Pianist Marcos Flores: ‘Music is a gift of God’

Marco Flores fell in love with the piano at the age of nine when a classical pianist came to the little town of Juncos, Puerto Rico, where his father was a Baptist minister to accompany a cantata.

He had heard the instrument plenty of times before, in his father’s church and in tourist settings where it was used to play popular music, but something about the quality of the cantata performance and the character of the music struck a spark in him that still burns bright today. “I never knew the piano could be played like that,” said Flores, who was recently selected as instructor for the Vero Beach Opera’s new piano scholarship program.

The program will provide weekly instruction for talented students 6 to 18 who are committed to learning the piano but lack the money for private lessons.

“The piano has always been closely linked with opera, and our organization has been supportive of young musical talent since its beginning,” said Dr. Joan Ortega-Cowan, president of Vero Beach Opera.

Flores, an accomplished concert pianist who has been worship arts director at Christ by the Sea Methodist Church since 2004, brings a deep appreciation of the student-teacher relationship as well as a doctoral degree in music to his new task.

After earning a bachelor’s degree in music at the Conservatorio de Música de Puerto Rico, where he studied with Rubén Malán and Luz N. Hutchinson, Flores left his home and family in 1990 to continue his piano studies in the United States.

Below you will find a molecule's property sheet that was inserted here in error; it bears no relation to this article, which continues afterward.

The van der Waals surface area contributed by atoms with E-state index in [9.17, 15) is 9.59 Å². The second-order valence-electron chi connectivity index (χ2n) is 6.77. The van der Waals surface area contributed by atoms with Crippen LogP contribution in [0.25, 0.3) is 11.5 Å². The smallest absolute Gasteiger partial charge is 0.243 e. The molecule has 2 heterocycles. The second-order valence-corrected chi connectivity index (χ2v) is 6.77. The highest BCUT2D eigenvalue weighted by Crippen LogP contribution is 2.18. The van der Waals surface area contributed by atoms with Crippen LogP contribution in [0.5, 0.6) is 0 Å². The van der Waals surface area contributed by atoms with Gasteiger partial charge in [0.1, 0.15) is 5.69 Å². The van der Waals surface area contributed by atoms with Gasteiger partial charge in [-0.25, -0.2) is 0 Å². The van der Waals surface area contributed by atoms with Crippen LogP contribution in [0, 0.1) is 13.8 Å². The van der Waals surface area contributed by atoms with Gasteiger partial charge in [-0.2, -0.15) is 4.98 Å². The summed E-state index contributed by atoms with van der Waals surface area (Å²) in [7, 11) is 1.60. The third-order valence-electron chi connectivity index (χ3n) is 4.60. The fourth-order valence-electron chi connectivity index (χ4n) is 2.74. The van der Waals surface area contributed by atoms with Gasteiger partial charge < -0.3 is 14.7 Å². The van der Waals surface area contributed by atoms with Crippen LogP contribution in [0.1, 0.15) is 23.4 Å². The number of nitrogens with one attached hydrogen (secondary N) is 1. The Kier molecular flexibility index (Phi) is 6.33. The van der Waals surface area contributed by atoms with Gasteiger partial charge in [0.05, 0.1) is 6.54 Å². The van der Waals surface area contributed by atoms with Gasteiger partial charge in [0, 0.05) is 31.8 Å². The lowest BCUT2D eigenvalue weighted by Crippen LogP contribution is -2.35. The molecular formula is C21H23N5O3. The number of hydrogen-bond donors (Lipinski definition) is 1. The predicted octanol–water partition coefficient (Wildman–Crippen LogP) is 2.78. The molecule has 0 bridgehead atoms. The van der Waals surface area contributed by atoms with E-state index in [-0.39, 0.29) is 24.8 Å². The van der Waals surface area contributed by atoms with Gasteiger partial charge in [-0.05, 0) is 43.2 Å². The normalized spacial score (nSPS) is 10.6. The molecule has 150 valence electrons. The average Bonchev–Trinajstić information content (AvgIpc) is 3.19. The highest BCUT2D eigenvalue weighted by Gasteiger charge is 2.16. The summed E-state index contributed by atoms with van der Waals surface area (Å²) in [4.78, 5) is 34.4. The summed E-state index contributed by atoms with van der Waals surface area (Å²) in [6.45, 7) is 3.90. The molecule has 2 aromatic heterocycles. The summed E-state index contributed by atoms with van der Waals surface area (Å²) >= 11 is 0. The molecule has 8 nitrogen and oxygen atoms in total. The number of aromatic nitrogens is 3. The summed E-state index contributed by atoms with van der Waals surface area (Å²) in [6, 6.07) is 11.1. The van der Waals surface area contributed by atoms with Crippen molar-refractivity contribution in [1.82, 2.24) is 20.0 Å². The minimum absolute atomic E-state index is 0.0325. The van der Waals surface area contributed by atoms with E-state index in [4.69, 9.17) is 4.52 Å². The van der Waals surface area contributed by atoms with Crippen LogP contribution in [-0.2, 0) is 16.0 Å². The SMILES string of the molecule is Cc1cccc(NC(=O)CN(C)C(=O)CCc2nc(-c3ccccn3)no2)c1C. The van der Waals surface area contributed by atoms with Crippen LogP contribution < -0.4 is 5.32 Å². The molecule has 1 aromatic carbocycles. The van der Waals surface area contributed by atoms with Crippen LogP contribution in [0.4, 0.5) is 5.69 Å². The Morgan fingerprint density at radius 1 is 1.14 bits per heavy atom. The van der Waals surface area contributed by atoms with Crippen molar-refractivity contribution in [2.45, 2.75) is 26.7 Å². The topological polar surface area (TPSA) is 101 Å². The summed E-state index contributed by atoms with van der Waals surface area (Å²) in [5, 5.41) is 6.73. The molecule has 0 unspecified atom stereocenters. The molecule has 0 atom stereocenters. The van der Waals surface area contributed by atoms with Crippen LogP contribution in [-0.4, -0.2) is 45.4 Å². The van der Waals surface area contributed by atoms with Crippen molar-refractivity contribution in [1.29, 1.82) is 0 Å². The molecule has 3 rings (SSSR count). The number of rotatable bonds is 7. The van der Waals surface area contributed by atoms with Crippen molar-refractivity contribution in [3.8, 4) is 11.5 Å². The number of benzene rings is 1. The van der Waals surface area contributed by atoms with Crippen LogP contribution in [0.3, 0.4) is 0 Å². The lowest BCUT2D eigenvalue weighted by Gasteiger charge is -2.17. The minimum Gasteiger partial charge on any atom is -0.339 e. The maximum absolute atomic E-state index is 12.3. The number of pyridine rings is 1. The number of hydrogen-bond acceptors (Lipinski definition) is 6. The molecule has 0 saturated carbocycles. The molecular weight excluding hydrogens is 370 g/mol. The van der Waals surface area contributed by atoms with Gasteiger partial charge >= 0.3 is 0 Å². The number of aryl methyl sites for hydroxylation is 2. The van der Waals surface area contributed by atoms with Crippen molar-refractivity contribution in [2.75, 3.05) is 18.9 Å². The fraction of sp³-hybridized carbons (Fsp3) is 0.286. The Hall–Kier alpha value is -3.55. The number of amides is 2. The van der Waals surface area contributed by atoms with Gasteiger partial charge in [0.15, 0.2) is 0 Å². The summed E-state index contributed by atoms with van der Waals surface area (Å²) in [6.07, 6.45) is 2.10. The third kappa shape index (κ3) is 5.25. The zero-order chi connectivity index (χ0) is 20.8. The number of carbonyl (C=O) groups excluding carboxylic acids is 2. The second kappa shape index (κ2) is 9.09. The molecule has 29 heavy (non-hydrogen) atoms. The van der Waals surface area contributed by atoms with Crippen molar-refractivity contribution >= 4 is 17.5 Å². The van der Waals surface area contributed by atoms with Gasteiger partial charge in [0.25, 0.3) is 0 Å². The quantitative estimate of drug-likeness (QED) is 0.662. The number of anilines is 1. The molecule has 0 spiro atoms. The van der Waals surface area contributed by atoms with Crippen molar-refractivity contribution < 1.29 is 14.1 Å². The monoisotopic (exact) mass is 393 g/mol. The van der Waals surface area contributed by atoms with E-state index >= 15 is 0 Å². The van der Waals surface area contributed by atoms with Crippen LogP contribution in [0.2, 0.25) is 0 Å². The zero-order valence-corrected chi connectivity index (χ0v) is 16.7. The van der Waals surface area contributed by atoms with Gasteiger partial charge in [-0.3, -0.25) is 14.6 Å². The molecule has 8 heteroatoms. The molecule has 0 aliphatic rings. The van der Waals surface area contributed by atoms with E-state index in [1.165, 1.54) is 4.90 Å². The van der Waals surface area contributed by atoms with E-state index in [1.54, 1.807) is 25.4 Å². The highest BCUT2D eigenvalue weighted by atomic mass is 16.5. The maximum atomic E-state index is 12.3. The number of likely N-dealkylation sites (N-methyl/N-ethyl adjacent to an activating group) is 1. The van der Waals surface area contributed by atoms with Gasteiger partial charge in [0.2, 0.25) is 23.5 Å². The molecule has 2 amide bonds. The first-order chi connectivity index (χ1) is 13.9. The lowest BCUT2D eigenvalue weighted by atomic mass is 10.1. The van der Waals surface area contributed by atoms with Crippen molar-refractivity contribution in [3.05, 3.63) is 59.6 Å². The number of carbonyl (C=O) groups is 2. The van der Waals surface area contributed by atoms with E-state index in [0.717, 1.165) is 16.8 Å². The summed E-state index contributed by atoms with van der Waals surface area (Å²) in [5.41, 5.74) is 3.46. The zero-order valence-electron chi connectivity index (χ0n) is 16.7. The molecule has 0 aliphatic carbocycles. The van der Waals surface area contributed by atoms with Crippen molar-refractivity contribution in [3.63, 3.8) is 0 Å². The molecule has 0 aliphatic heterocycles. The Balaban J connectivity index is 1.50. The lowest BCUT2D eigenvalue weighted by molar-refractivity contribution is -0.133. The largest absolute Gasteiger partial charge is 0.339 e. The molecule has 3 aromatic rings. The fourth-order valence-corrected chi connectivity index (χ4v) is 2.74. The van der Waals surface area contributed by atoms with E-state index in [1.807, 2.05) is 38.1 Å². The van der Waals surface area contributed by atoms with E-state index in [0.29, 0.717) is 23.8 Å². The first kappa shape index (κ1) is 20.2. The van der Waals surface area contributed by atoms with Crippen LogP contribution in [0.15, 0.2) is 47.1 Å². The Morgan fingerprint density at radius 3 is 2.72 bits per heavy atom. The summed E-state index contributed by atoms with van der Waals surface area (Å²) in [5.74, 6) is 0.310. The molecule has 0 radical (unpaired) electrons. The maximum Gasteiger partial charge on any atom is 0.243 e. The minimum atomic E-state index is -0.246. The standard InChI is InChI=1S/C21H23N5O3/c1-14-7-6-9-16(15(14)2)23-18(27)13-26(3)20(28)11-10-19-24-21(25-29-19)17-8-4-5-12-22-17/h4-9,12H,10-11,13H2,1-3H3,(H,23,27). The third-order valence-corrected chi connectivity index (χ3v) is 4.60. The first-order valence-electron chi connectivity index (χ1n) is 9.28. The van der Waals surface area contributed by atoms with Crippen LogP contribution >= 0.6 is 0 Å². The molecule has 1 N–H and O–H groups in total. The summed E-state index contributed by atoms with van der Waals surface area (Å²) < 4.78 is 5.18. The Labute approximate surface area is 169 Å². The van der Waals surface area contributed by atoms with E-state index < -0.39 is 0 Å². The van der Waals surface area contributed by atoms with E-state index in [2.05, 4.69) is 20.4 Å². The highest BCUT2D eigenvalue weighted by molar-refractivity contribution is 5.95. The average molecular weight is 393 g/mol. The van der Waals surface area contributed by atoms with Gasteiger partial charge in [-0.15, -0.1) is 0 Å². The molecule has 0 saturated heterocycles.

“There was no place for higher musical education in Puerto Rico at that time so I had to take a boat or a plane and come to the states,” said Flores.

Arriving in New York City, he had the good fortune to be accepted as a private student by Nina Svetlanova, who he calls “one of the best piano teachers in New York City.”

Svetlanova, a former opera coach at the Bolshoi Theater and a professor of piano at New York’s Manhattan School of Music, helped Flores prepare for an audition that got him into the Eastman School of Music at Rochester University where he studied with Barry Snyder and earned a master’s degree in piano performance and literature.

“A lot of my piano formation was greatly influenced by this world famous Russian concert pianist and piano teacher.” Flores said. “Many of her teachings are the ones I still use for me and my students.”

From Eastman, Flores went on to Arizona State University where he studied solo piano performance with Caio Pagano and was awarded a doctor of musical arts degree in 2004.

Flores says he has had more than 10 teachers of varying nationalities who have been important to his performing career and teaching style.

“I began to teach piano as soon as I began to study it in order to support myself,” said Flores, who has private students in Vero Beach ranging in age from 8 to 87. “I always had at least two side jobs, teaching and performing. The first thing I did when I got to New York City was find a church where I could be a part-time music director.”

Flores said his professors at ASU were shocked when he told them he planned to seek employment in a church setting after earning his doctorate.